Hello, Mom! Tulsa got a video of Mom on the nest today at 11:30am. Watch out, squirrel – the eagles are almost certainly looking to fuel up! Although we know the eagles can handle cold weather – take a deep breath everyone, and trust the eagles – it was good to see her again. Stay safe, everybirdy!
Tonight’s Nestflix feature the Decorah eagles and a really fascinating video from the Flyway cam. In Decorah, Mom chases a subadult, a subadult chases DM2 (check the video out in slo-mo – it is pretty impressive!), and an attempt at copulation ends when Mom walks away in the middle of it. At the Flyway cam, three coyotes play and one mounts another – although this was a not a serious mating attempt as Janet Kessler of the excellent Coyote Yipps blog
Happy Fri-yay, everyone! The weather outside is frightful, but the eagles are delightful! Mom and DM2 have had a busy day keeping squirrels and crows at bay. We’ve also got video of a possible (and for eagles, very long) copulation and great close-ups of DM2 and nestorations. Enjoy and thanks to our camera operators and video makers for finding and sharing life on the nests with us, and to you for watching! Decorah Eagles 1/25/19: Crow scavengers asked to leave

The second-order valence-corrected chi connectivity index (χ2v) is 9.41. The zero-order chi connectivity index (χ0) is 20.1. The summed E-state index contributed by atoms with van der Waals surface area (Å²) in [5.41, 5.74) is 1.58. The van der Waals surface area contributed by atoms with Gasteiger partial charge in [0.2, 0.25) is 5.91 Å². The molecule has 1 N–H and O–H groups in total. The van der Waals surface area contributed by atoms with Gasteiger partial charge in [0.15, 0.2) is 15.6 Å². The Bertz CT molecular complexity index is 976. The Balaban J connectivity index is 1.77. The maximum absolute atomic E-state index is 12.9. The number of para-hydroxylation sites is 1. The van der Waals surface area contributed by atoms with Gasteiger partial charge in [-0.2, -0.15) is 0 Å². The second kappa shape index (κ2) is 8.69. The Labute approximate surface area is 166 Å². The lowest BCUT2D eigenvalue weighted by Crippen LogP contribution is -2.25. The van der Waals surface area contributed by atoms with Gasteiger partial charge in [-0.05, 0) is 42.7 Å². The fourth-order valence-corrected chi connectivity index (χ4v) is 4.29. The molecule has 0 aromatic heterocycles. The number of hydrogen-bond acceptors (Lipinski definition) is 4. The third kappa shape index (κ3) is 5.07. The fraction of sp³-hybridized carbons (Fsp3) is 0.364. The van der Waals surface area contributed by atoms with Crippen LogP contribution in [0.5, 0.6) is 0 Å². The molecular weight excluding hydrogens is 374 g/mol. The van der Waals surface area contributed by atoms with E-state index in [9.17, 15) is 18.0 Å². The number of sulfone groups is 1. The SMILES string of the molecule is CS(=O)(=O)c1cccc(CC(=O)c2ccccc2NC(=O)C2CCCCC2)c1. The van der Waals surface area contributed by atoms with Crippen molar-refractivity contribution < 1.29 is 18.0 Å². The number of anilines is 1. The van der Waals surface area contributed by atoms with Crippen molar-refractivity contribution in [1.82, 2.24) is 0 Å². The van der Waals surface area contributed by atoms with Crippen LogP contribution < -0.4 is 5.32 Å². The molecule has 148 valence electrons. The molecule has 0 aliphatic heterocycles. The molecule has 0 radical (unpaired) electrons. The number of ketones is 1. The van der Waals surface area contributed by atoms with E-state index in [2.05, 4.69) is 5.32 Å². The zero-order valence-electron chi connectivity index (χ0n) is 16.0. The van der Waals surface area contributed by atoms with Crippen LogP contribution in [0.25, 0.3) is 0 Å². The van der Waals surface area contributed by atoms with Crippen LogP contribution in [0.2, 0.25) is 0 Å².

This blog was originally published on Tuesday, March 20, 2018, to answer questions about egg-timing. It discusses the correlation between new mates, temperature, humidity, and egg-timing. We’ve been getting questions about egg timing. Why did Mom and Dad lay eggs later in 2018? Overall, avian egg-timing in the temperate zone is heavily regulated by the light cycle. As the days begin to lengthen, birds’ gonads swell and produce sex hormones. Around the end of January, our bald eagle pairs switch from
I don’t think I was the only one to groan at the sight of more snow on our Decorah nests this morning! Fortunately, the Decorah and Decorah North eagles are well-equipped to handle winter’s snow and cold. Given that a polar vortex is forecast to hit Decorah next week, we might see a little less of the eagles at both nests as they hunker down to conserve energy and stay warm! So what’s going on at the North Nest? A